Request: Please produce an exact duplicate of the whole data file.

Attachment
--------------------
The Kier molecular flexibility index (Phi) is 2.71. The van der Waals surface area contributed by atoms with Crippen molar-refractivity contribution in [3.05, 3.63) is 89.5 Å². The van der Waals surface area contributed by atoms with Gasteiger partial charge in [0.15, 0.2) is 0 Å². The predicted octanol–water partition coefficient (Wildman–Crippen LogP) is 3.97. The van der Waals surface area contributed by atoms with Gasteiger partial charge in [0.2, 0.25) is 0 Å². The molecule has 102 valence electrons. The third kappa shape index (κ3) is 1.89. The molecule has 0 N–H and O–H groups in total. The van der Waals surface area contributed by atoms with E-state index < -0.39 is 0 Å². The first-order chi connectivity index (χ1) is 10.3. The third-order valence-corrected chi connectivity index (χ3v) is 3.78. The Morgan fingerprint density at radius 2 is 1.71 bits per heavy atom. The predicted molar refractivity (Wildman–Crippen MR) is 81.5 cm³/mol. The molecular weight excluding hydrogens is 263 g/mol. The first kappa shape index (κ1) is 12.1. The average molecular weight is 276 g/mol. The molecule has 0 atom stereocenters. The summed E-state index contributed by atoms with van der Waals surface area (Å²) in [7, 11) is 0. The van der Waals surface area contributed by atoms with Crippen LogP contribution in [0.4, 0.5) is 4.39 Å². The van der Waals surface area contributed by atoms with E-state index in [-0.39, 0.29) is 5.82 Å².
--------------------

The Kier molecular flexibility index (Phi) is 2.71. The van der Waals surface area contributed by atoms with Crippen molar-refractivity contribution in [3.05, 3.63) is 89.5 Å². The van der Waals surface area contributed by atoms with Gasteiger partial charge in [0.15, 0.2) is 0 Å². The predicted octanol–water partition coefficient (Wildman–Crippen LogP) is 3.97. The van der Waals surface area contributed by atoms with Gasteiger partial charge in [0.2, 0.25) is 0 Å². The molecule has 102 valence electrons. The third kappa shape index (κ3) is 1.89. The molecule has 0 N–H and O–H groups in total. The van der Waals surface area contributed by atoms with E-state index < -0.39 is 0 Å². The first-order chi connectivity index (χ1) is 10.3. The third-order valence-corrected chi connectivity index (χ3v) is 3.78. The Morgan fingerprint density at radius 2 is 1.71 bits per heavy atom. The predicted molar refractivity (Wildman–Crippen MR) is 81.5 cm³/mol. The molecular weight excluding hydrogens is 263 g/mol. The first kappa shape index (κ1) is 12.1. The average molecular weight is 276 g/mol. The molecule has 0 atom stereocenters. The summed E-state index contributed by atoms with van der Waals surface area (Å²) in [7, 11) is 0. The van der Waals surface area contributed by atoms with Crippen LogP contribution in [0.4, 0.5) is 4.39 Å². The van der Waals surface area contributed by atoms with E-state index in [-0.39, 0.29) is 5.82 Å².